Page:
Skip to comments.Oldest Human Footprint in Americas May Be This 15,600-Year-Old Mark in Chile
Posted on 05/04/2019 9:20:01 AM PDT by rdl6989
The earliest human footprint on record in the Americas wasn't found in Canada, the United States or even Mexico; it was found much farther south, in Chile, and it dates to an astonishing 15,600 years ago, a new study finds.
The finding sheds light on when humans first reached the Americas, likely by traveling across the Bering Strait land bridge in the midst of the last ice age.
This 10.2-inch-long (26 centimeters) print might even be evidence of pre-Clovis people in South America, the group that came before the Clovis, which are known for their distinctive spearheads, the researchers said.
(Excerpt) Read more at livescience.com ...
Ping! This is older than Monte Verde.
Thanks rdl6989. Three possible hearths at Monte Verde RC dated to 33K old, but the most solid dates are a little younger than this footprint. Even those slightly Preclovis dates brought on more histrionic tantrums than anything that happened until Donald Trump was elected.
So, if Lewis and Clark could cross the entire North American continent (Jefferson’s Washington DC office to Oregon’s west coast and back!) in less than three years by foot, horse, boat and wagon, how long would it take to get from Alaska to Chile by foot?
It’s been done on horse back.
Great book about it, but can’t remember name.
If they found footprints in Chile, how long would it have taken people to migrate south from the Bering land bridge? 1,000 years? 5,000?
I’m always curious what prompted people to move and how far they could go in one year. Did they move 10 miles a year? 50?
Did they know that there could be places with warmer climates and that they should head south? How could they have known that?
This is exactly my question. How long would this have taken? Did they take some kind of boat/canoe down the coast?
I believe in God’s science. This world has been around 6 thousand yrs.Maybe a Little bit more.
I’d say they moved from hill to hill with a nearby waterhole and plants in the surround.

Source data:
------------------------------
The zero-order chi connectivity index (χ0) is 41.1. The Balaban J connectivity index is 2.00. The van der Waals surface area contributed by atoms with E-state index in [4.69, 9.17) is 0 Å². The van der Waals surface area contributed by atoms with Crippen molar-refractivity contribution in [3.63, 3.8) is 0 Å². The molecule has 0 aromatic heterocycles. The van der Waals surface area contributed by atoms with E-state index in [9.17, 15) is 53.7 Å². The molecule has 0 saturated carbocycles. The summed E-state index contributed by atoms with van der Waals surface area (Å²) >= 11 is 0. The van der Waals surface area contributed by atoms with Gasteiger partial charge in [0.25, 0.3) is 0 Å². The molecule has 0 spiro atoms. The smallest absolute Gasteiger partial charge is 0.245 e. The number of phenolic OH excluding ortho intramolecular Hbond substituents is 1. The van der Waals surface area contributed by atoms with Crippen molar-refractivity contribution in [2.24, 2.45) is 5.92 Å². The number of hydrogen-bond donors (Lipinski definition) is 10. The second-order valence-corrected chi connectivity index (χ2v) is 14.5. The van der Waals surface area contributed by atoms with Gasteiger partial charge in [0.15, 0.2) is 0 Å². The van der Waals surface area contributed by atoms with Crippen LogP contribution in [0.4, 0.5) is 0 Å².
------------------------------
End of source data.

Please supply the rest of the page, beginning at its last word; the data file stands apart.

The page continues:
well if chunky Honduran girls can walk to the USA in a matter of weeks .......
I guess how long it too prehistoric man to get to Chile depends upon how fast they moved south from Alaska and what factors that motivated them to keep moving south. The one thing I’m confident of is that the early travelers didn’t have a Fodor’s Tour Guide to help them on their way.
“hill to hill” is probably the correct answer. But, still, they had to head in a generally consistent direction (south) and not go in circles over the years. It’s fascinating looking at the early human migrations out of Africa, through the middle east, across the inhospitable steppes and mountains of the Asian continent, up to the bitter cold of the north (which makes no sense), then across the Bering land bridge and eventually south again. Most migrations would logically be toward more abundant hunting and foraging. Going north to the frozen wastes doesn’t make sense.
“If they found footprints in Chile, how long would it have taken people to migrate south from the Bering land bridge? 1,000 years? 5,000?”
Or perhaps they crossed the seas. There seems to be considerable evidence of this in extreme antiquity.
I’ve often wondered how the Pacific islands were populated.
Polynesians greatest sailors\navigators ever!
I think the way it is for larger mammals is the same - it got crowded, so pressure evolved in one direction: away from the crowd and towards more food, better hunting. Sure, there were exceptions - some may have wandered towards less food, worse conditions. Just that on the average, populations tend to spread out to "fill the room".
The movie "Ao, the last Neanderthal" depicts some of this. Cool prehistoric docu-drama-comedy.
I’m sure you are right. There was probably a lot of unintentional “experimentation” going on. Those that headed in the wrong direction, say toward the hot, sterile desert, perished. You could say that was early Darwinism at work. Those that moved in the right direction toward a more hospitable climate and more food thrived.
That still doesn’t explain why people would leave fertile areas and head north toward Siberia to cross the land bridge. That’s a real head scratcher. Maybe they developed an affinity for seal blubber.
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